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c U R R e n t s U s tA i n m e n t i n v e s t m e n t s , i n f R A s t RU c t U R e , pRocesses 83 And and future budgets in a Future Years Defense Program (FYDP) that summarizes resources (funding, manpower, and forces) as approved by the Secretary of the Air Force (SECAF) and OSD. The FYDP also reports Planning, Programming, Budget- ing, and Execution decisions and funding for the next six fiscal years. The Air Force programming process is essentially the first step to assembling the information and resources necessary to create a budget. The resources and force structure are aligned in a Program Objective Memorandum (POM) that reflects Air Force priorities. At this point in the process, all fiscal resources are fungible, which means they can be realigned between programs and appropriations as needed to fund priorities as outlined by Air Force leadership. During the course of this study, the committee learned of issues and challenges related to the “color of money,” that is, not having the money in the right appropriation for spending on a project or program. Although this misappropriation may be a constraint during the fiscal year of execution, it can be largely mitigated during the POM process. Funding is- sues that arise during the budget year of execution can often be resolved by the Air Force reprogramming process, whereby the Service seeks congressional approval to realign resources between appropriations to fund critical high-priority shortfalls, thereby resolving many color of money issues. Within the WSS enterprise, the Air Force has implemented a Centralized Asset Management (CAM) system that consolidates resources previously managed by the operational commands. Fiscal resources have been realigned from the operational commands to Air Force Materiel Command (AFMC), are managed at the enterprise level, and include the funding for spare parts, depot-level maintenance, sustaining engineering, technical orders, and aviation fuel. The CAM program offers several benefits to AFMC and the Air Force. Prior to its implementation, major commands were often faced with difficult decisions related to O&M funding shortfalls in base support, communications, real property maintenance, and many other areas of base activity. As a result, commands would often defer inducting aircraft or engines, previously funded for depot work, and elect to spend those resources on other high-priority shortfalls. Centralizing this funding now provides AFMC with the ability to more effectively manage WSS, scheduling, and work flow. Over time, this process will improve the sustainment levels within the Air Force. Fleet Viability Board The Fleet Viability Board provides technical assessments of aging aircraft to both the SECAF and the Chief of Staff of the Air Force (CSAF). Viability is defined as “It can do what we need it to do, when we need it to do it, at a price we are willing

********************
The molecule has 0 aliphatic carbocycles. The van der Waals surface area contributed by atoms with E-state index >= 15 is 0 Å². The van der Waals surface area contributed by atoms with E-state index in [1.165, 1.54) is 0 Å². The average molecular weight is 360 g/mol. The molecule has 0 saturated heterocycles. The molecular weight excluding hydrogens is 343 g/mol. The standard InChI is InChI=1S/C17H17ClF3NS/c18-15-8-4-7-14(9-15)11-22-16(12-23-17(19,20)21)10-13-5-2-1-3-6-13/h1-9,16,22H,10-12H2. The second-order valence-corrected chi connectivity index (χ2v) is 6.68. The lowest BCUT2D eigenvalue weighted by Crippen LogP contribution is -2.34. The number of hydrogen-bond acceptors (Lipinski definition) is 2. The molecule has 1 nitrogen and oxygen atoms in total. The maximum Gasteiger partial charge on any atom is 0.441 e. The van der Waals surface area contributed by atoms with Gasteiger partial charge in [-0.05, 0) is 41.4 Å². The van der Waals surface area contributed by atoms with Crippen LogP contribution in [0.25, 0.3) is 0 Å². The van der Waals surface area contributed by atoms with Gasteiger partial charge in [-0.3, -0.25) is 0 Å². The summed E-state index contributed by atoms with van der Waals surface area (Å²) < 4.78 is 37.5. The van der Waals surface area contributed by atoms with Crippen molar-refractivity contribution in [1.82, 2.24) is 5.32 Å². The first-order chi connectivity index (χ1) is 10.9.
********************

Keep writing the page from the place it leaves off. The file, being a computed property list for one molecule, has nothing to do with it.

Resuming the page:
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U. s . A i R f o Rc e ’ s A i Rc R A f t s U s tA i n m e n t n e e d s fUtURe 84 in the to pay.”31 The metric used is the cost per available aircraft or the sum of the modi- fication costs plus the operation and support (O&S) costs per available aircraft. The Fleet Viability Board does not believe that current sustainment investments, infrastructure, and processes are adequate to sustain aging legacy systems and their support equipment because of competition for funding and the short-term view of sustainment. It has recommended that changes be made to contract types to ensure visibility of costs and the deployment of health monitoring technologies. Logistics Support Of the many processes that are used to sustain Air Force weapon systems, lo- gistics support is overarching and vitally important, but often under-recognized. In part, logistics support includes the processes associated with engineering data, engineering drawings, technical orders, spare part provisioning, cataloging, and others. Without the successful execution of these and other activities, the WSS would grind to a halt. The committee placed logistics support in the category of too important to ignore but too detailed to cover in depth under the terms of this report. However, the committee recognizes that it is entwined in WSS. The deci- sions that occur very early in a weapon system’s life cycle affect logistics support processes, such as re-procurement, day-to-day supply, and maintenance support, over the remainder of the system’s life cycle and determine success or failure as well as costs. Logistics support processes are precisely among the key processes that are impacted when decisions are made for various support concepts. Consequently, when decisions makers arrive at major milestones, the sub-elements of logistics support must be considered. Simply put, early decisions should be made with full understanding of their long-term costs and implications. eLog21 eLog 21 is a transformational campaign aimed to drive improvements to Air Force logistics support and WSS. This umbrella effort consists of multiple logistics transformation initiatives and primarily aims to increase equipment availability and reduce operations and support costs. It addresses the fact that future budgets will remain flat or decrease, resulting in calls for more “efficiencies.” It relies heavily on process tools such as LEAN and Six Sigma and introduces a Logistics Enter- prise Architecture (LogEA) as a roadmap, which provides an authoritative source to define both operational and systems approaches to Air Force logistics. eLog21 defines and aligns the organizational vision, mission, goals, objectives, and processes 31 Fran Crowley, Director, Air Force Fleet Viability Board. “AF FVB Feedback for AF Studies Board.” Presentation to the committee on December 7, 2010.